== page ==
Frank Lovece in Board Operations on March 22, 2013
Why is enforcement difficult? Well, in a 100-unit building, say, with a hundred different policies and possibly as many different insurance dates, who's going to keep track of all that? It's simple enough to enter owners' start and end dates into a database that alerts a manager when a policy is about to lapse, but then follow-up manpower is needed for recalcitrant owners who didn't renew or for those who procrastinate on sending proof of coverage.
"We don't have a mechanism for enforcing it," concedes Michael Herzog, a retired accountant and finance manager the co-op board president of the 68-unit Cedarhurst Park in Cedarhurst, Long Island, echoing a lament of many condo and co-ops boards that have required homeowners insurance. "It's complicated, and management companies are not going to ask [owners] to submit their certificates every year. So at this point we have to leave it up to [our shareholders] to comply. Where we do have a little latitude is on sublets," he says. "We will not allow a sublet unless the shareholder and the subtenant each have liability insurance, and since sublets are only one-year leases, after a year we can enforce it again."
Not the Three-Ring Type
The specific mechanism, at least, for enforcing the requirement is for a managing agent and/or a co-op/condo association to be a "certificate-holder," which is done through something called a "binder of insurance" — a document that says coverage is on force on this day and at these amounts.
Many professionals talk about an "ACORD 25 Certificate of Liability Insurance," which provides the same information. That's a standard form published by the Association for Cooperative Operations Research and Development (ACORD), an insurance-industry organization. "But that's normally for commercial lines [of insurance]," says Patricia Batih, vice president of sales and marketing at the insurance agency Mackoul & Associates. "In personal lines, a broker will give a binder of insurance, which says basically the same thing."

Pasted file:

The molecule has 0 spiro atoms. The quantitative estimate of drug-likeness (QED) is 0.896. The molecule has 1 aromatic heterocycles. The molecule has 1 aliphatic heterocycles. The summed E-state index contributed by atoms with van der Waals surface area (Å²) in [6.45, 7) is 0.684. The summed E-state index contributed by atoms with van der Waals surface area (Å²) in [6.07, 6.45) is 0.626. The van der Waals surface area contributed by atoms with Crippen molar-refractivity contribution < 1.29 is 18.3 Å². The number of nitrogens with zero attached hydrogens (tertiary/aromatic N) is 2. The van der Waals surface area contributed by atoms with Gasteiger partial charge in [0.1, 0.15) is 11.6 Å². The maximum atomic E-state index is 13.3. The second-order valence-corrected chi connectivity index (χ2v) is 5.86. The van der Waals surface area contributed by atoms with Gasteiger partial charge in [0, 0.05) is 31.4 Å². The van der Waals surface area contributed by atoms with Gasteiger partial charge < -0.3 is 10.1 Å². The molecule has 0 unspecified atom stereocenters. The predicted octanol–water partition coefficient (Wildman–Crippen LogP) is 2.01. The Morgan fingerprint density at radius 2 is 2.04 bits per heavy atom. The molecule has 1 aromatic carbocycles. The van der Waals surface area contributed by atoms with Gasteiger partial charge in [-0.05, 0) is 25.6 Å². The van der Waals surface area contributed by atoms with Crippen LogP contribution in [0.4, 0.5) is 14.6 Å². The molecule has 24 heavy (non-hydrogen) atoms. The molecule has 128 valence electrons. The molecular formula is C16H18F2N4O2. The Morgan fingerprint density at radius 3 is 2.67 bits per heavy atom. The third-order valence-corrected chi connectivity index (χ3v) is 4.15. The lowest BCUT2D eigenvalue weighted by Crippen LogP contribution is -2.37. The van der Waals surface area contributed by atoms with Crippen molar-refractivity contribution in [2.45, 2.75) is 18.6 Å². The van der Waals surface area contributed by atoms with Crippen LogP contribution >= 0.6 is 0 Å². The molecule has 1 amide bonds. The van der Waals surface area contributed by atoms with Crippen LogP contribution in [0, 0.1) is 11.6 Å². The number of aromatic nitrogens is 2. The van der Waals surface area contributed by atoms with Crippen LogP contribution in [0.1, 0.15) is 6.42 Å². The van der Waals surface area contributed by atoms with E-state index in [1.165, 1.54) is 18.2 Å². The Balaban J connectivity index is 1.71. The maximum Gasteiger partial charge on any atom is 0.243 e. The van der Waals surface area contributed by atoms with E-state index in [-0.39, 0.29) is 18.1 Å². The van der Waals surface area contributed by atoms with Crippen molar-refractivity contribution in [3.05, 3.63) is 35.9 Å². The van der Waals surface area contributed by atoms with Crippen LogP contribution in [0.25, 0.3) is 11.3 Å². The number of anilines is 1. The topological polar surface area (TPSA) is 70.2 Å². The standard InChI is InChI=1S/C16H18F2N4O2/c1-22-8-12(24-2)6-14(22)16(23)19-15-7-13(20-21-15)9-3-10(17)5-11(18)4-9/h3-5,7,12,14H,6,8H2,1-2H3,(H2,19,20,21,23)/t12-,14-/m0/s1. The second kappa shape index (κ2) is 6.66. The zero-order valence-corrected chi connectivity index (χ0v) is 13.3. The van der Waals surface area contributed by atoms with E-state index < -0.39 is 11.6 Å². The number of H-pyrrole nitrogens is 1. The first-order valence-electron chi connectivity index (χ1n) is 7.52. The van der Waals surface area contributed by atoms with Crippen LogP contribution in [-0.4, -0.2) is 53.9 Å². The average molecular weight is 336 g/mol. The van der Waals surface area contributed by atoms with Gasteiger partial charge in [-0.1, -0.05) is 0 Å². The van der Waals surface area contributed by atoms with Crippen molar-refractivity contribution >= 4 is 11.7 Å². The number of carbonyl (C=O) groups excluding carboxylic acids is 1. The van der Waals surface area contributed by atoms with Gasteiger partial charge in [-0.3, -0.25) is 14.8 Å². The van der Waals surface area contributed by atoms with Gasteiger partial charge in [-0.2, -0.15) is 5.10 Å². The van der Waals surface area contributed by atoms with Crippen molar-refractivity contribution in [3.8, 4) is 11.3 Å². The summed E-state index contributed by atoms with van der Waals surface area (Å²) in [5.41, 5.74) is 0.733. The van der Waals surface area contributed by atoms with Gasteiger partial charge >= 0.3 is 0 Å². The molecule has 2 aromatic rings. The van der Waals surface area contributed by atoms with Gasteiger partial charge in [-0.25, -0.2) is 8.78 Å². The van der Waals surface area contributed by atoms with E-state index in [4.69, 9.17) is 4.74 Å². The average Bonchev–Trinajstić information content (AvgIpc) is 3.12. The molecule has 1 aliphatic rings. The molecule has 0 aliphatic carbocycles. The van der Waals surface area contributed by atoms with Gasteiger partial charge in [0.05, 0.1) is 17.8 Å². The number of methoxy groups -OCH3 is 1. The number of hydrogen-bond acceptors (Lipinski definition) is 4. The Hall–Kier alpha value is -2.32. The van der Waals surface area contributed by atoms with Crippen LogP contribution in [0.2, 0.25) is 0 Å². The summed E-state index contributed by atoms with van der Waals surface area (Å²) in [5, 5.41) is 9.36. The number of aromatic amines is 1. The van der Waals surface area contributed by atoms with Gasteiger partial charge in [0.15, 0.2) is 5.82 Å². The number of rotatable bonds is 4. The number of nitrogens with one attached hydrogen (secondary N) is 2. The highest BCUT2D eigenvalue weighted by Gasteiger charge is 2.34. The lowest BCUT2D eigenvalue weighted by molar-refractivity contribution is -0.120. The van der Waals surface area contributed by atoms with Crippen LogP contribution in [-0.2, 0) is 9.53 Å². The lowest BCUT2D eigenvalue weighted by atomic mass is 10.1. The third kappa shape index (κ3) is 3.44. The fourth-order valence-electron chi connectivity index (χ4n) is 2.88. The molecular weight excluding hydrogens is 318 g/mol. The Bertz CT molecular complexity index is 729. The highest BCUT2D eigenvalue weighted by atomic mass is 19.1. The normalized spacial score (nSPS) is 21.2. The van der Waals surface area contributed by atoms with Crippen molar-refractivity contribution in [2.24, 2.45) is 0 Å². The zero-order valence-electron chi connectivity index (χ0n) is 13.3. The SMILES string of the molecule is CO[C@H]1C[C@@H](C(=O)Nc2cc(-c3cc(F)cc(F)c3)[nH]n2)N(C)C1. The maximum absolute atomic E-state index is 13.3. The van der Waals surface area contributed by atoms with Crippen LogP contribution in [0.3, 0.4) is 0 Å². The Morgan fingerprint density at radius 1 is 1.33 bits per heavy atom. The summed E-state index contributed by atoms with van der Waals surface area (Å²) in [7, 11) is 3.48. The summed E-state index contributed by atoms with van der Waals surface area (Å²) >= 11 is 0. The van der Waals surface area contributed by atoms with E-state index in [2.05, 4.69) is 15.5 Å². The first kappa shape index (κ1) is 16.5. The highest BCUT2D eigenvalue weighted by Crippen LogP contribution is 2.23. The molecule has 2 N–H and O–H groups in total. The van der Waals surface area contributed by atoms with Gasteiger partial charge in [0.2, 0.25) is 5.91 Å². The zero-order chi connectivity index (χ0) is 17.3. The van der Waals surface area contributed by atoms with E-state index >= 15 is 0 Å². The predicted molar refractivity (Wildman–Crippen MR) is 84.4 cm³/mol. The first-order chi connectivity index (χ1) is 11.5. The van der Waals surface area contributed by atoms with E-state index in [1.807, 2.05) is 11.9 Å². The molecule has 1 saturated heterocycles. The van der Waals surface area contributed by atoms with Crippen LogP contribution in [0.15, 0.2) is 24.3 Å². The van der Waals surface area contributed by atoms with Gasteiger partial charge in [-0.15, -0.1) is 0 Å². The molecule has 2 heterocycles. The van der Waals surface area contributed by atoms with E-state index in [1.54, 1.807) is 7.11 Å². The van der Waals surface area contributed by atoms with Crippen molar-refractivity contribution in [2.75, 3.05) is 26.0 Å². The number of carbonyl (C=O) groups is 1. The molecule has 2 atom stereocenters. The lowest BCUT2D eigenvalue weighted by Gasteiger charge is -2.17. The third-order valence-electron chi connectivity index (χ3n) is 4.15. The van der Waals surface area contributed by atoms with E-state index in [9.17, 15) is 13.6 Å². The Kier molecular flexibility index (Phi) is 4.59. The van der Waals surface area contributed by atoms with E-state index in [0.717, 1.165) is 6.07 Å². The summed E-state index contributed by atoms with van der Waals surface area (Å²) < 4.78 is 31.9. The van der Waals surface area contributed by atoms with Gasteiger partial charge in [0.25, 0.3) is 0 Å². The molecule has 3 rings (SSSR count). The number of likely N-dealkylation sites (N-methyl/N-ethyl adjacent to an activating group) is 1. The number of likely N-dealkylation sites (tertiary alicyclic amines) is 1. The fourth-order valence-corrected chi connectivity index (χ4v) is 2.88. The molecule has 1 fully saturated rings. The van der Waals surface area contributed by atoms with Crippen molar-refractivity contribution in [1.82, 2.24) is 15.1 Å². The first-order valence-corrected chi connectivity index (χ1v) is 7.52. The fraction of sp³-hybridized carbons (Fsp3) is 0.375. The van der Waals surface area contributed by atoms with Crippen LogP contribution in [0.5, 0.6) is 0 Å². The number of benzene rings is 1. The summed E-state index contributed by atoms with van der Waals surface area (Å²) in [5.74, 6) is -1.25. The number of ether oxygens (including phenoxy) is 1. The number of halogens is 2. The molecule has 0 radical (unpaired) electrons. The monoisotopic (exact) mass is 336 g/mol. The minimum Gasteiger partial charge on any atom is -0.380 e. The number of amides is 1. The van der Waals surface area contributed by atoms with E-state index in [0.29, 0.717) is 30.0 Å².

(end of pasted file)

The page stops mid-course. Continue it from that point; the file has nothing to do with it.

Another method is to have the managing agent and/or co-op/condo association listed as an "additional insured," also known as an "additional interest" or an "alternate payer."
"There's a big distinction between an additional insured and a certificate holder," says Don Mayer, an account executive for the insurance brokerage the NIFC Agency (known as Northeast Insurance & Financial Consultants outside New York State). "A certificate-holder is simply the person who requested the certificate. An additional insured is an entity actually named in the policy: they're covered by Mr. Smith's insurance policy just as Mr. Smith's covered." Does it cost extra? "In many cases there is a charge, generally nominal," he says.
Conflict of Interest
However, points out Batih. "Fewer and fewer insurance companies are willing to list the building as an additional insured, because it's a conflict of interest. If there's a debate over whose responsibility the damage was, the homeowners' insurance company is repping both the building and the owner."
There's a trump card to all this, in the case of particularly recalcitrant homeowners. "If a building has an effective insurance program and a thorough provision in the operating documents," says attorney Matthew J. Leeds, a partner at Ganfer & Shore, "a board could say that if a shareholder or a unit-owner does not have insurance or the insurance lapses the building can obtain insurance on their behalf and charge them for it."
And all the normal penalties apply as well: for co-ops, ultimately, eviction under the proprietary lease; and for condos, fines and liens.
Now, once you've got all that sorted out, exactly what type of insurance should they be buying? To find out, watch for part three later this month or pick up the March issue of Habitat.
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